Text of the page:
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Perdido Street Station by China Mieville

a book by China Mieville

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A really captivating setting and story.

  • Jun 16, 2010
Rating:
+4

Perdido Street Station is the main hub of New Crobuzon, the place where all the transportation and communication lines of the city converge. It serves as an appropriate metaphor for New Crobuzon and the novel itself, in which converge the various threads of science fiction, fantasy, and horror. New Crobuzon is a city filled with monsters. To the xenophobic, the various races which occupy it--scarab-headed Khepri, amphibuous Vodyanoi, plant-like Catacae, winged Garuda--are just the most obvious example. But there are true horrors, some of which the city hides and others which it displays openly. A corrupt government punishes offenders through monstrous mutilations of the flesh of the convicted, while a secretive and deformed drug lord packages and sells the stuff of nightmares in order to control the city's underworld.

The protagonists are themselves somewhat marginal figures--artists, thieves, convicts, rogue scientists, rabble rousers--as can be expected in a city of such extremes. When events come together to release a terrible threat upon the city, they have to come together to defeat monster of almost unfathomable danger.

If not for Mieville's imaginative and narrative powers, that would sound like a rather conventional plot. But the craft with which the city and its various inhabitants are described and the imaginative turns the story takes make for an engaging reading experience, and I sometimes thought of how in my younger days, I could become immersed in works of science fiction and fantasy that I would nowadays find clunky and cliche-riddled. Some of the inhabitants we meet, from the noble mournful Yagharek to the seemingly insane Weaver, were really fascinating.

If there is one flaw, it is that of a large proportion of science fiction/fantasy: exposition. The exposition in Perdido Street Station wasn't bad, just what was necessary to understand the action, but there were moments where the exposition broke the flow of the story a little bit. The best works in SFF manage to make the exposition almost invisible, which doesn't quite happen in this novel.

But as I said above, it is still an incredibly enthralling experience. Conventional enough that it's quite easy to get into, while the innovative setting, story and characterization take it to a whole new level.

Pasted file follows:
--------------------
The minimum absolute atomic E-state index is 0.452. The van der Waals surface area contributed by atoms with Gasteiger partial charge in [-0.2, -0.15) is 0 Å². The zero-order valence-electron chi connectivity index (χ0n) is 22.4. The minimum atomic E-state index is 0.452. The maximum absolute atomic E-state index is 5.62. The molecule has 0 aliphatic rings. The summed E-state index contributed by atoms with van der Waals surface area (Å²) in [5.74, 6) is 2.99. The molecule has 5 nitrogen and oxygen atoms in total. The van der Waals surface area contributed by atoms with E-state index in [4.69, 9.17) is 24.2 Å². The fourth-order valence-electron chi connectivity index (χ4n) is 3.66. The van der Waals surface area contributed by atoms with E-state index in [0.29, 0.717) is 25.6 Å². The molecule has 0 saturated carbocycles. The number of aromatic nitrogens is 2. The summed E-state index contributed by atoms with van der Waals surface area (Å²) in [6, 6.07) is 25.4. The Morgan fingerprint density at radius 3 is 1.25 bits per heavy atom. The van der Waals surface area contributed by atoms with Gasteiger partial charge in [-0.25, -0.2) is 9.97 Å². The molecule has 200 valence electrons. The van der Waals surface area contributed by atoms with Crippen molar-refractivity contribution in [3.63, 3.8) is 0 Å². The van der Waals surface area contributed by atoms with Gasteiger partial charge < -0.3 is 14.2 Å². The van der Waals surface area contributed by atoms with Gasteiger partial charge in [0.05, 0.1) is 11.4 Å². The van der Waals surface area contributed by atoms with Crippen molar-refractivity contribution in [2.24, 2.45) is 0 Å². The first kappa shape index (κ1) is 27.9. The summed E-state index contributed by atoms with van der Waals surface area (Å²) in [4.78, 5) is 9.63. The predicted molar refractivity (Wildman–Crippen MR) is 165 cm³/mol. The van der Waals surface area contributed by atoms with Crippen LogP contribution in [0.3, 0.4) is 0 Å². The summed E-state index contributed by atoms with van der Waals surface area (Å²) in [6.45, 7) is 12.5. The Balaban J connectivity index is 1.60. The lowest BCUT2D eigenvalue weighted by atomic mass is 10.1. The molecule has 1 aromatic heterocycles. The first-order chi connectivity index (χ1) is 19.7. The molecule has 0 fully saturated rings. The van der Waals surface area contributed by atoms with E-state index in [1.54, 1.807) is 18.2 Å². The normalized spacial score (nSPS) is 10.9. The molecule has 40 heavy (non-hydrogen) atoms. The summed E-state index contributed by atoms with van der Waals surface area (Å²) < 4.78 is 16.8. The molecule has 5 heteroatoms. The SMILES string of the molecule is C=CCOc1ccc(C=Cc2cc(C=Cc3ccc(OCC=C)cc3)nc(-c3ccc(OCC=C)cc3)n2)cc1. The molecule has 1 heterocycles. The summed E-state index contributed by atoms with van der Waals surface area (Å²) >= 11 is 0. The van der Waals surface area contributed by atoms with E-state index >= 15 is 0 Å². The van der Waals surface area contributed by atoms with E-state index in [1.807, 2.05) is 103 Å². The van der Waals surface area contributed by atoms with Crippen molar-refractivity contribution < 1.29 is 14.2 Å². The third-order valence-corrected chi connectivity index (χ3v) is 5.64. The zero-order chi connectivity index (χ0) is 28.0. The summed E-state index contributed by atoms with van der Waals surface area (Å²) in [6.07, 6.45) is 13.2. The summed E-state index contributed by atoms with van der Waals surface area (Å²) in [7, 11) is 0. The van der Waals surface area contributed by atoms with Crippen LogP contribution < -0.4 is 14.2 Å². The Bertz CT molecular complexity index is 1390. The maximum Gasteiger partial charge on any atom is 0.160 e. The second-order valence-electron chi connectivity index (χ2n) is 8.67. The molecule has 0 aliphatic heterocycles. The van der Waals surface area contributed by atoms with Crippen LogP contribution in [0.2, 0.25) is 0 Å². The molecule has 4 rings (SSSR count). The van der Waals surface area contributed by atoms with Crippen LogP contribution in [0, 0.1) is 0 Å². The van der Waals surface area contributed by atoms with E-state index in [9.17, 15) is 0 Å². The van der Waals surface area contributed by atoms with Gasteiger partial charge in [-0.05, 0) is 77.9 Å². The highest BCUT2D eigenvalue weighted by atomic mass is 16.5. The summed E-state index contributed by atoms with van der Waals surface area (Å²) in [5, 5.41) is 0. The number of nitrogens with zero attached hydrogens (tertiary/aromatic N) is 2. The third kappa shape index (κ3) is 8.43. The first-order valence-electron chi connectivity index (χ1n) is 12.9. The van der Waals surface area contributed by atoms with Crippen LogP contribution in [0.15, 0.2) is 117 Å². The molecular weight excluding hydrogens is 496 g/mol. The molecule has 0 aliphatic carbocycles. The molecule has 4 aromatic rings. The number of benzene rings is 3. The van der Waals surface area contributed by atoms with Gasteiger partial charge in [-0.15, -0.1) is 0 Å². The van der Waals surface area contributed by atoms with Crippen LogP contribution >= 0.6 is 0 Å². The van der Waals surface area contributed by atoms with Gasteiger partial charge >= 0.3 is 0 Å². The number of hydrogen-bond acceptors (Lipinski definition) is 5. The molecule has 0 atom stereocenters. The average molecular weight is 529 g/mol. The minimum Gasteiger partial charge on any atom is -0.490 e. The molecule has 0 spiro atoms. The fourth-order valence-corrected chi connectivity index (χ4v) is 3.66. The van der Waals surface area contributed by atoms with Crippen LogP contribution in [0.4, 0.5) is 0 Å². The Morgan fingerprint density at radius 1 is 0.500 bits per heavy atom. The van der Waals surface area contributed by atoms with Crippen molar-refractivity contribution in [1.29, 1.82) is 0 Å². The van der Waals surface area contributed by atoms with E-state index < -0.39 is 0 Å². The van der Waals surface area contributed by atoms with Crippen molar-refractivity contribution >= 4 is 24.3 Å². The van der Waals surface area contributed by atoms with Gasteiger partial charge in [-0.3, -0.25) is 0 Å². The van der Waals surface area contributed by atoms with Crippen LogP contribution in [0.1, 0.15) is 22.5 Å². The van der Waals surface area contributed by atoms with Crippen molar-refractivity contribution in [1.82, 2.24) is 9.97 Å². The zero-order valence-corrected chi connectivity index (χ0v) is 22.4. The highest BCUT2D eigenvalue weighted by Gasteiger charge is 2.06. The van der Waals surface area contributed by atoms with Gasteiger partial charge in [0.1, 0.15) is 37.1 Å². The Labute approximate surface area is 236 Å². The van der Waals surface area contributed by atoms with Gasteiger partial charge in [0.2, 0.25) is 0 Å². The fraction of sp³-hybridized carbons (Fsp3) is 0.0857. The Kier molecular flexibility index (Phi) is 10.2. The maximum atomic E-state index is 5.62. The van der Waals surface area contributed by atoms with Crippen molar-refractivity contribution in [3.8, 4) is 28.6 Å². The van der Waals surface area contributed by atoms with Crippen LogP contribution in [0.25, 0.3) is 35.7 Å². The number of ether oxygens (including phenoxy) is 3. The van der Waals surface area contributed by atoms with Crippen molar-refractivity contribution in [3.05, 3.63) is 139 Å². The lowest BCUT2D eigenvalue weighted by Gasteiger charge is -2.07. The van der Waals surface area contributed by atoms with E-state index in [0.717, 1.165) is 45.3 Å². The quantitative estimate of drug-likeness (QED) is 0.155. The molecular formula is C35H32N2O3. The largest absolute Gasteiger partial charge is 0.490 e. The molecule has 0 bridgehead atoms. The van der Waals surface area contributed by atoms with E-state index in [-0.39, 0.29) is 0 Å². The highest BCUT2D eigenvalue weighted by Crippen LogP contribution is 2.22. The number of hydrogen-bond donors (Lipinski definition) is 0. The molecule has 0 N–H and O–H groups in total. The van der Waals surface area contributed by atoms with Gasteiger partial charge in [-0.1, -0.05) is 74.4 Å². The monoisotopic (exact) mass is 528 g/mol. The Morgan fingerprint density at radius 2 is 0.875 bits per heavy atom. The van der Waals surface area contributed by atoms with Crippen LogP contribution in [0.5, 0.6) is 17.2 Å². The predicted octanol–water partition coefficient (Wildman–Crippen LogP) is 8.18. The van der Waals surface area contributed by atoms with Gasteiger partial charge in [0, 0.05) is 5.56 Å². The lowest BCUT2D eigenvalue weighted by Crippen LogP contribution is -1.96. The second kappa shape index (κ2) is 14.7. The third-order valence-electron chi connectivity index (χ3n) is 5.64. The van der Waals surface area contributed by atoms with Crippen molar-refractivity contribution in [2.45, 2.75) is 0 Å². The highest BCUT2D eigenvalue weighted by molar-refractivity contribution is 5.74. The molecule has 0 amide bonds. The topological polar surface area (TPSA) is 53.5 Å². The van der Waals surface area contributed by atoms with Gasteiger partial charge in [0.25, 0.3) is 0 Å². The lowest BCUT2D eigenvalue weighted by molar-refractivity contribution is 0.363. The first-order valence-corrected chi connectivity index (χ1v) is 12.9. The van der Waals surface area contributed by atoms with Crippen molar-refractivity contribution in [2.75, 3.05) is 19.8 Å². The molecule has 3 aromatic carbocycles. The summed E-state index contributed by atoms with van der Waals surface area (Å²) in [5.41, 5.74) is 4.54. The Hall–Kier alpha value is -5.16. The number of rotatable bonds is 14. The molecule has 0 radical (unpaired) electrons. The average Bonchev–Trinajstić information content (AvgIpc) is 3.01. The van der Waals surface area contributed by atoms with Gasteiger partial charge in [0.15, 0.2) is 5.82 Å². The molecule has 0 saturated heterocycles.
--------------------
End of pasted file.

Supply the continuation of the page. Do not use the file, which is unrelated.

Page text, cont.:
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More Perdido Street Station reviews
Quick Tip by . June 18, 2010
One of the most beautiful, phantasmagorical books I've ever read.
Quick Tip by . June 16, 2010
magical. this story has stayed with me since i've read it. it's enchanting, terrifying and masterfully executed.
review by . November 17, 2008
Perdido Street Station by China Mieville
Wow. What a lushly fantastic book! Perdido Street Station can be compared to a glittering diamond, multi-faceted and riviting and mind-expanding.     China Mieville is a spectacular writer, and artist with an ink-pen rather than paintbrush, but he nevertheless paints out the city of New Crobuzon with vivid detail and fertile imagrey. This book literally took my breath away.     Revealing the barest glimpse of the plot, scientist Isaac Dan der Grimnebulin is …
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Carlos Ernesto McReynolds ()
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From Publishers Weekly
King Rat (1999), Mi‚ville's much-praised first novel of urban fantasy/horror, was just a palate-teaser for this appetizing, if extravagant, stew of genre themes. Its setting, New Crobuzon, is an audaciously imagined milieu: a city with the dimensions of a world, home to a polyglot civilization of wildly varied species and overlapping and interpenetrating cultures. Seeking to prove his unified energy theory as it relates to organic and mechanical forms, rogue scientist Isaac Dan der Grimnebulin tries to restore the power of flight to Yagharek, a member of the garuda race cruelly shorn of its wings. Isaac's lover, Lin, unconsciously mimics his scientific pursuits when she takes on the seemingly impossible commission of sculpting a patron whose body is a riot of grotesquely mutated and spliced appendages. Their social life is one huge, postgraduate bull session with friends and associates--until a nightmare-inducing grub escapes from Isaac's lab and transforms into a flying monster that imperils the city. This accident precipitates a political crisis, initiates an action-packed manhunt for Isaac and introduces hordes of vividly imagined beings who inhabit the twilight zone between science and sorcery. Mi‚ville's canvas is so breathtakingly broad that the details of individual subplots and characters sometime lose their definition. But it is also generous enough to accommodate large dollops of aesthetics, scientific discussion and quest fantasy ...
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Details

ISBN-10: 0345459407 (MM pbk.)
ISBN-13: 9780345459404 (MM pbk.)
Author: China Mieville
Genre: Science Fiction & Fantasy
Publisher: Del Rey (July 29, 2003)
Date Published: (July 29, 2003)
Format: Mass Market Paperback: 640 pages, Product Dimensions: 6.9 x 4.2 x 1.1 inches
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